Lectio divina: rehydrating the words of Scripture in our lives

Spiritual theologian Eugene Peterson:

There is a sense in which the Scriptures are the word of God dehydrated, with all the originating context removed – living voices, city sounds, camels carrying spices from Seba and gold from Ophir snorting down in the bazaar, fragrance from lentil stew simmering in the kitchen – all now reduced to marks on thin onion-skin paper. We make an effort at rehydrating them; we take these Scriptures and spend an hour or so in Bible study with friends or alone in prayerful reading. But five minutes later, on our way to work, plunged into the tasks of the day for which they had seemed to promise sustenance, there’s not much left of them – only ink on india paper. We find that we are left with the words of the Bible but without the world of the Bible. Not that there is anything wrong with the words as such, it is just that without the biblical world – the intertwined stories, the echoing poetry and prayers, Isaiah’s artful thunder and John’s extravagant visions – the words, like those seeds in Jesus’ parable that land on pavement or in gravel or among weeds, haven’t take root in our lives.

Lectio divina is the strenuous effort that the Christian community gives (Austin Farrer’s “formidable discipline”!) to rehydrating the Scriptures so that they are capable of holding their own original force and shape in the heat of the day, maintaining their context long enough to get fused with or assimilated into our context, the world we inhabit, the clamor of voices in the daily weather and work in which we live. But it takes more than an hour in the bucket to accomplish what is needed. Lectio divina is a way of life that develops “according to the Scriptures.” It is not just a skill that we exercise when we have a Bible open before us but a life congruent with the Word made flesh to which the Scriptures give witness. The Letter to the Hebrews tells us that the word of God originated when “long ago God spoke to our ancestors in many and various ways by the prophets, but in these last days he has spoken to us by a Son. . . . Therefore we must pay greater attention to what we have heard . . .” (Heb. 1:1-2; 2:1; emphasis added). These are spoken words delivered to us by “so great a cloud of witnesses” (Heb. 12:1) and now written in our Holy Scriptures. It is the task of lectio divina to get those words heard and listened to, words written in ink now rewritten in blood.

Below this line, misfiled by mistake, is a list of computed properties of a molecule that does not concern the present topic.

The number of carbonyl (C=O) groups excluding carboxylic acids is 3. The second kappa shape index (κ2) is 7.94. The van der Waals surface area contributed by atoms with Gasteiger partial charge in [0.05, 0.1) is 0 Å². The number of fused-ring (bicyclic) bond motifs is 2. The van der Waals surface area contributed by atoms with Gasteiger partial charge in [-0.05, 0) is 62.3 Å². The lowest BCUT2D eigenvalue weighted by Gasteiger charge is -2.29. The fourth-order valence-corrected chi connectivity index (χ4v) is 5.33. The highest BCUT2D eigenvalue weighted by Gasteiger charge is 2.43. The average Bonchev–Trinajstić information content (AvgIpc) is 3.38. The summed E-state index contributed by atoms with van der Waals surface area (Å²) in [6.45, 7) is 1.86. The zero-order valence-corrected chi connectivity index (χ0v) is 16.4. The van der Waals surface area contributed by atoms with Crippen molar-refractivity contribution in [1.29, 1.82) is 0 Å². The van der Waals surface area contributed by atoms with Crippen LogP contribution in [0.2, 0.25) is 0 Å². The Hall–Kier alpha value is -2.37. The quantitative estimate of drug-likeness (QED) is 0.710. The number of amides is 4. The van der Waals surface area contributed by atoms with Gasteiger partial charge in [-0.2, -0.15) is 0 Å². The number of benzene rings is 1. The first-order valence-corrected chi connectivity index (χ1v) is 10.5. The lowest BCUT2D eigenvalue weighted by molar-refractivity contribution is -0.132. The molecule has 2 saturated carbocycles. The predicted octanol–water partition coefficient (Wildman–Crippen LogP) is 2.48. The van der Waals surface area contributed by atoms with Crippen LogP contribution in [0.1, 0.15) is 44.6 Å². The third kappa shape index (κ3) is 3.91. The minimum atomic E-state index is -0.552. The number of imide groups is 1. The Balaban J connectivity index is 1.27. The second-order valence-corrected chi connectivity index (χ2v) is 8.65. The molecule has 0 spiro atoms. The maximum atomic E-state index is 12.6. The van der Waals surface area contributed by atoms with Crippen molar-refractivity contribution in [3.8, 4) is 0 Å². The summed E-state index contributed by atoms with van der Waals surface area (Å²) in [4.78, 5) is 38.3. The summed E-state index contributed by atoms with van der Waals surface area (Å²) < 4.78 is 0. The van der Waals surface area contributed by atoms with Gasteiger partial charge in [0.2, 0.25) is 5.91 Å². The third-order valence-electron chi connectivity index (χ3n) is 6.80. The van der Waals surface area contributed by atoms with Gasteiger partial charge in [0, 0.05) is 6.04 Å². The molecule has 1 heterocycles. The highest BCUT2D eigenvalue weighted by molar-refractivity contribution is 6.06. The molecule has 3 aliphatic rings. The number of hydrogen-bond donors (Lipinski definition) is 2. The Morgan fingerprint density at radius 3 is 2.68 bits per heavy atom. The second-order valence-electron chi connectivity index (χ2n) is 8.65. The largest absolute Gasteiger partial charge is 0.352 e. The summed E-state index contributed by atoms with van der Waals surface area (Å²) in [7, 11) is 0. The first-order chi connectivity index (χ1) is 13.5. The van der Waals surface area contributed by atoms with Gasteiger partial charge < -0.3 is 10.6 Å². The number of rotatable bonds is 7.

Eat This Book: A Conversation in the Art of Spiritual Reading (pp. 88-89)

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